The plot of this one is pretty straight forward. Some money from a bank robbery was stashed on boat and sunk in the Sabine River. Trudy, Hap's ex, with some other radicals in tow, want Hap's help in retrieving it. Funny quips and bloody double-crosses ensue and Hap and Leonard wind up in the hospital for the first of many times in the series.
It always surprises me how funny Joe Lansdale's books are without lessening the impact of the violence that often follows. There are some pretty brutal images in this one.
While Savage Season isn't the best book of the series, it's a great beginning. Even in their first appearance, Hap and Leonard are very much the losers I've come to love over the years and I'm excited to be experiencing their adventures once again. Four out of five stars....more
Hap's ex-girlfirend Florida disappears while investigating the murder of blues musician's son. Hap, Leonard, and Marvin Hanson go Grovetown, a racistHap's ex-girlfirend Florida disappears while investigating the murder of blues musician's son. Hap, Leonard, and Marvin Hanson go Grovetown, a racist hive of scum and villainy, to investigate. Will they find Florida and bring her back?
Reverend Jebediah Mercer, Lansdale's alcoholic gun-toting preacher, comes to town. Too bad a dying Indian medicine man put a curse on the town and it'Reverend Jebediah Mercer, Lansdale's alcoholic gun-toting preacher, comes to town. Too bad a dying Indian medicine man put a curse on the town and it's crawling with zombies...
If you're a zombie fan or a Joe R. Lansdale fan, this slim volume is more than worth the cash. It's got everything you love about zombie stories, set in a western town, and written by the Master of Mojo hisownself, Joe Lansdale....more
For my money, Joe R. Lansdale's short story collections are always worth a read. This one is no different. Instead of attempting to remember and revieFor my money, Joe R. Lansdale's short story collections are always worth a read. This one is no different. Instead of attempting to remember and review all of the stories, I'll just talk about my favorite one, Bestsellers Guaranteed.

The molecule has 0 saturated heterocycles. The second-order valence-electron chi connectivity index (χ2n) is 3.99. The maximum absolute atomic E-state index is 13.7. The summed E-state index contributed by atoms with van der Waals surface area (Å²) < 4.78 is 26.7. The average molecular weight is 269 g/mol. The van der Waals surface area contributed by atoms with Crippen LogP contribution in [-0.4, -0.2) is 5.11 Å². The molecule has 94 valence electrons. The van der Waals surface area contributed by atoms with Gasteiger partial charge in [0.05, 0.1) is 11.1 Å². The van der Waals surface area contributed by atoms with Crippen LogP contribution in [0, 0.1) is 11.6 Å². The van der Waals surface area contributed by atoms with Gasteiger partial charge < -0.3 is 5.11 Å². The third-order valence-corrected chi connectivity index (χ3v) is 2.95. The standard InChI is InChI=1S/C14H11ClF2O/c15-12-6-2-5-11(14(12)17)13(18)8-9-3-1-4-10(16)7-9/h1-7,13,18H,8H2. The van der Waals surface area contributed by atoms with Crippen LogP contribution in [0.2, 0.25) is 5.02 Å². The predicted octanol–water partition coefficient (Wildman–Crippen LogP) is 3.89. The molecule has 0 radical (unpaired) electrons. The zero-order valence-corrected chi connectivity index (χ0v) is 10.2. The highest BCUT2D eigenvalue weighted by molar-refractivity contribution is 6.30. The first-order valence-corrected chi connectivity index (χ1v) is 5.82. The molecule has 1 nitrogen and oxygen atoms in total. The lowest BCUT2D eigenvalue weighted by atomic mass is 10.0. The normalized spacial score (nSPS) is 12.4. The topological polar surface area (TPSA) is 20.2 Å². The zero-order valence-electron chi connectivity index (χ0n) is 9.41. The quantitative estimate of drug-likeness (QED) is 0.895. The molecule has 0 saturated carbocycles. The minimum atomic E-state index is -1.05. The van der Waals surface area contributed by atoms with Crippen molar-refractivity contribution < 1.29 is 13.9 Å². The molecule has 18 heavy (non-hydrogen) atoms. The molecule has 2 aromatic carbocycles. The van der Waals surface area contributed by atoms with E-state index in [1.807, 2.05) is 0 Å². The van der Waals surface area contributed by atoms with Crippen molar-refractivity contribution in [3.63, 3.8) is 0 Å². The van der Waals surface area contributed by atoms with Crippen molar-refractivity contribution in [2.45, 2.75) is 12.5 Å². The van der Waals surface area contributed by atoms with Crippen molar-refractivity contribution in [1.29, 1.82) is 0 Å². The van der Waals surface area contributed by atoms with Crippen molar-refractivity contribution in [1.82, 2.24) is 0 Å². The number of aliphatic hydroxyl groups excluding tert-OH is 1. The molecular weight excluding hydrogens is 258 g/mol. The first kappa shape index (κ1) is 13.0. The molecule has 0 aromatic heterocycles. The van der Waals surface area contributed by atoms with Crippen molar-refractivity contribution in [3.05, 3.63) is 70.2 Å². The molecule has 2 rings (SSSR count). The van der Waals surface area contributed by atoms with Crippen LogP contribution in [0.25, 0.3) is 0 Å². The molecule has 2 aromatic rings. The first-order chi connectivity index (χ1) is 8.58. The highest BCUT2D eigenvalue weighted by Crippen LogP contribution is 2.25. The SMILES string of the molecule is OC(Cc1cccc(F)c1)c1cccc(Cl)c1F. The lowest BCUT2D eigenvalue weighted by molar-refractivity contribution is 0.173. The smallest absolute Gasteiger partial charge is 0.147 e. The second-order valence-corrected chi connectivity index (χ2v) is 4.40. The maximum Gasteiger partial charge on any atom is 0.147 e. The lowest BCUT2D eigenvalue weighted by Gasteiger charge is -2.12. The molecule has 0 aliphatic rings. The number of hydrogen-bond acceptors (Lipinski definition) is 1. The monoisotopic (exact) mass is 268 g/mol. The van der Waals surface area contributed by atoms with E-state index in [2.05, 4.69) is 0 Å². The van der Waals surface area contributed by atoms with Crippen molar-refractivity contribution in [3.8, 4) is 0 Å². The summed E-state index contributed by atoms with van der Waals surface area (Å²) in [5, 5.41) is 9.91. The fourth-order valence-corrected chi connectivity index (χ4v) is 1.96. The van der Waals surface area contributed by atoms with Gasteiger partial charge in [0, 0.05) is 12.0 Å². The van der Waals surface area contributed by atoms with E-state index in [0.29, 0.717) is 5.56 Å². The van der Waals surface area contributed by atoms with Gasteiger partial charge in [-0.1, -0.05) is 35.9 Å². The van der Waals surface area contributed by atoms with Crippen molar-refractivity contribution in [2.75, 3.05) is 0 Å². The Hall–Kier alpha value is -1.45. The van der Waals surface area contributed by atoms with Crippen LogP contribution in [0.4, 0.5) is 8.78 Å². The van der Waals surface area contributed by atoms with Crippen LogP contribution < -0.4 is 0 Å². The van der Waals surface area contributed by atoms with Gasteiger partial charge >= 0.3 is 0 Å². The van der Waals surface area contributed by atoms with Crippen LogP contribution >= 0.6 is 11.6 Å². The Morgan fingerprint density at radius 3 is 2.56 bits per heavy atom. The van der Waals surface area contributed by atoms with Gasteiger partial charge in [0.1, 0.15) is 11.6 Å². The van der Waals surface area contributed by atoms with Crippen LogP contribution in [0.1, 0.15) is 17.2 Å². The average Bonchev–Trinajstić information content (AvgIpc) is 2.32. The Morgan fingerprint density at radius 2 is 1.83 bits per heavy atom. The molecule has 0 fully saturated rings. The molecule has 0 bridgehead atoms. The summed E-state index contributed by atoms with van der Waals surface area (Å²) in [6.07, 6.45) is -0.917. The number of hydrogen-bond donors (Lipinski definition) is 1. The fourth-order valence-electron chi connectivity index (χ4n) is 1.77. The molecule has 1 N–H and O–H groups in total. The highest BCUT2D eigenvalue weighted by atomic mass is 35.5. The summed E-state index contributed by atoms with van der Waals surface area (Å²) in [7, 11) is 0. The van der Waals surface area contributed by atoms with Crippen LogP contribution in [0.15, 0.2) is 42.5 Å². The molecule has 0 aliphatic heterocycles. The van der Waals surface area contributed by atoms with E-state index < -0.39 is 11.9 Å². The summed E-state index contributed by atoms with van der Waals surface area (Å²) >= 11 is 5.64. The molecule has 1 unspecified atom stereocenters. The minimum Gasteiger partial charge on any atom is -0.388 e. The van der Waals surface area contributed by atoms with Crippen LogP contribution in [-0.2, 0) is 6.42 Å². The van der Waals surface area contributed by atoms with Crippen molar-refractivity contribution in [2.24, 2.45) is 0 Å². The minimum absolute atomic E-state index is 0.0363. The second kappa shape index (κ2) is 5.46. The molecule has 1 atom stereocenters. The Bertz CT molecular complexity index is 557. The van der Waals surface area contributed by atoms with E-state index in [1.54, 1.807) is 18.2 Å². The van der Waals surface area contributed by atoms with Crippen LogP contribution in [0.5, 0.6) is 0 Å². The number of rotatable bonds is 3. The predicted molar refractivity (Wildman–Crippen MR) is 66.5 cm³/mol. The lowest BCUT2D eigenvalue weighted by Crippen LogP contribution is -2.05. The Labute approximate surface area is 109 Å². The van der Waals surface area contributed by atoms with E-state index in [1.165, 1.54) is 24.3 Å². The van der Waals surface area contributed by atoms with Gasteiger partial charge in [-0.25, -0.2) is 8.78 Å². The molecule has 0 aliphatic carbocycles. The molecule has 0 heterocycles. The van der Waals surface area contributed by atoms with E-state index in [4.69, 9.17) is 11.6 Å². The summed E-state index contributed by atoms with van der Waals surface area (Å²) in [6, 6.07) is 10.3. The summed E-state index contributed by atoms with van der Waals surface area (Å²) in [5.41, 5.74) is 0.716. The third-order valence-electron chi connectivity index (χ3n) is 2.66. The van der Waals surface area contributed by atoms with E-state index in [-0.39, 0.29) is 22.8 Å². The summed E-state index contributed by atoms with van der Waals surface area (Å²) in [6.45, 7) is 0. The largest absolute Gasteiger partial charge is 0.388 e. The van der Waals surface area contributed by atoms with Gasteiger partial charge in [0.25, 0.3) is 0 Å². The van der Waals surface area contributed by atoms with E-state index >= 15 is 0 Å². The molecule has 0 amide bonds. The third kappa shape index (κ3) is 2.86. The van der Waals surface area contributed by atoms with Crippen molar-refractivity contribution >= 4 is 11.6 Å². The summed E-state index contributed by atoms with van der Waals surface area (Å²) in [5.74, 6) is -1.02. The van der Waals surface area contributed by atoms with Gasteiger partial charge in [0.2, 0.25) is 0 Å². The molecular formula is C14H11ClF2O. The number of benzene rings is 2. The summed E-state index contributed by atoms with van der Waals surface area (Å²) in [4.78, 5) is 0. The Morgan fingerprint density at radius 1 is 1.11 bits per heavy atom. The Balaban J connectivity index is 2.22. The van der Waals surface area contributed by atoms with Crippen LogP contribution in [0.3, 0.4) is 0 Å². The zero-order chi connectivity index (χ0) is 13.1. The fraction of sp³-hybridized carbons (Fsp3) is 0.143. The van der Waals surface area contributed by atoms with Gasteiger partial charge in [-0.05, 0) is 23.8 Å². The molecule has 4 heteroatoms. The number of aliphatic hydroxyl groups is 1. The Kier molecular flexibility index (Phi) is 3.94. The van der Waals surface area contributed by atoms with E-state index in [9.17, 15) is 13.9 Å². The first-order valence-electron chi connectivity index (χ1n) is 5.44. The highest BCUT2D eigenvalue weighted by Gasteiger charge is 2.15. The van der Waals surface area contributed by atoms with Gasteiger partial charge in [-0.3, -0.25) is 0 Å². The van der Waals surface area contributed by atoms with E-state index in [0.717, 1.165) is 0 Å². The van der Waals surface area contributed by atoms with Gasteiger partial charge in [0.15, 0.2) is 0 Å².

Bestsellers Guaranteed is the story of an aspiring writer who just can't catch a break. One day, he sees an ad in the paper for an agency called Bestsellers Guaranteed. In return for guaranteed slots on the bestsellers chart (whether he writes the book himself or the agency has someone write it for him), he'll be required to kill someone...
In the foreword to the story, Lansdale said the story came out of his frustration with trying to make a living writing. It shows. Hell, I wonder all the time how some books show up on the bestseller's list. Once the writer finds out he's going to have to kill someone, you feel his sense of dread.
This is my second favorite Lansdale collection, right after High Cotton. If you can only buy one, get that one. If you can get two, you have to jump on this one....more
Here's a Dangerous Dan review I did for BlackPigeon:
Sometimes, like when you're waiting for a corpse to finish bleeding out in your bathtub so you canHere's a Dangerous Dan review I did for BlackPigeon:
Sometimes, like when you're waiting for a corpse to finish bleeding out in your bathtub so you can dismember it without making such a mess, you need some quick entertainment. Look no further.
Conan and the Songs of the Dead collects a miniseries published by Dark Horse a year or so ago. Songs of the Dead stars the barbarian we all know and love. The illustrator is the esteemed Tim Truman, artist of modules from the golden age of gaming, as well as comics like Scout and the good issues of Grimjack. I could easily go off on a Grimjack tangent but I'll save that for another time. The author of this piece is Joe R. Lansdale, write of such literary gems as the Hap and Leonard series as well as Bubba Hotep. Lansdale and Truman collaborated on several Jonah Hex miniseries for DC a few years ago so Dangerous Dan got really excited when he heard they were tackling the one and only Conan.
The story is as follows: Conan and his comic relief sidekick Alvazar, are charged with retrieving an artifact that looks like a jeweled minotaur penis and bring it to a sorcerer. The sorcerer plans to use the artifact to open a doorway into another dimension and release a great evil. Songs of the Dead is full of dark humor, decapitations, and monsters, like a Conan story should be. ...more